- Start filling in the 4 picture grid with the 4 photos that best describe your brand. Play around with a few different photos, changing the order of them, until you feel like they are in a good order of most important (left) to complementary importance (right).
- Once you have your main photos in place, identifying your colors & fonts will come much easier as you can pull them directly from the photos themselves. Look through my additional resources below for more information on identifying your colors and font pairings.
- The 3 photo grid at the bottom is for your textures. These can be used for social media posts or general backgrounds. Textures can be pulled from anywhere so take another look at your photos and see if there are background textures in your photos (such as a lot of denim or light colored wood) if you don’t feel it’s obvious looking through your Pinterest board.
Examples of completed Brand Books created in Canva.
And there you have it! A very quick tutorial on how to DIY a Brand Book. I’ve provided links to additional resources below if you would like to dive further into each design aspect.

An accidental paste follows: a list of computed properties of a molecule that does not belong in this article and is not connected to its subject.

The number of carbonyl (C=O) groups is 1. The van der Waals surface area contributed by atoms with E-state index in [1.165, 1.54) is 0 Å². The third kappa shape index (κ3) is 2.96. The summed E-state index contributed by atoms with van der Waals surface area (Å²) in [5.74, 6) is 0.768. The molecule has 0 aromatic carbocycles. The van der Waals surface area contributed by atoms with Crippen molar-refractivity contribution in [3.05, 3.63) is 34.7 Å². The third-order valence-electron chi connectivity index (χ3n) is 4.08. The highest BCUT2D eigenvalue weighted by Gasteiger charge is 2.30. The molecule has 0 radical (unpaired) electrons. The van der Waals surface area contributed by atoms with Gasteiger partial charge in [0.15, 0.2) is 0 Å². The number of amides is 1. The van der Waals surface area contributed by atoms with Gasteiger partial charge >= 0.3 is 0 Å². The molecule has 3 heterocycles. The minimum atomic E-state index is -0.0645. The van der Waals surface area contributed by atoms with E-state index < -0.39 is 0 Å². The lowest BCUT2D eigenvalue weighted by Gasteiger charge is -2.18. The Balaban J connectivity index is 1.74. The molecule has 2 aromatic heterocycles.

- Complete control over each aspect of your brand
- Completely free
- Sufficient for basic needs and brand guidance
- You will learn a lot about design!
- Time consuming
- Cannot download logo with a transparent background or as an ai or eps file
- If you’re not a designer, it may seem very challenging to pick and decide on all the aspects of your brand
Further Resources to Creating Your Brand Identity
If you’re interested in learning more about branding all of the elements that make of a business brand, I highly recommend the book “Branding Beyond Logos” by Ainsley Moir. Ainsley takes her many years of experience in brand marketing for small and large companies and compiles them nicely into an easily digestible and actionable book.
Importance of Colors
I could probably spend days looking at branding colors, tweaking here and there and never decide on anything. But if you’re a new business owner, than you don’t have THAT much time to fret over colors.
If you are going full on DIY or even leaning towards a certain color scheme, I would encourage you to spend a little time becoming familiar with color theory and color psychology.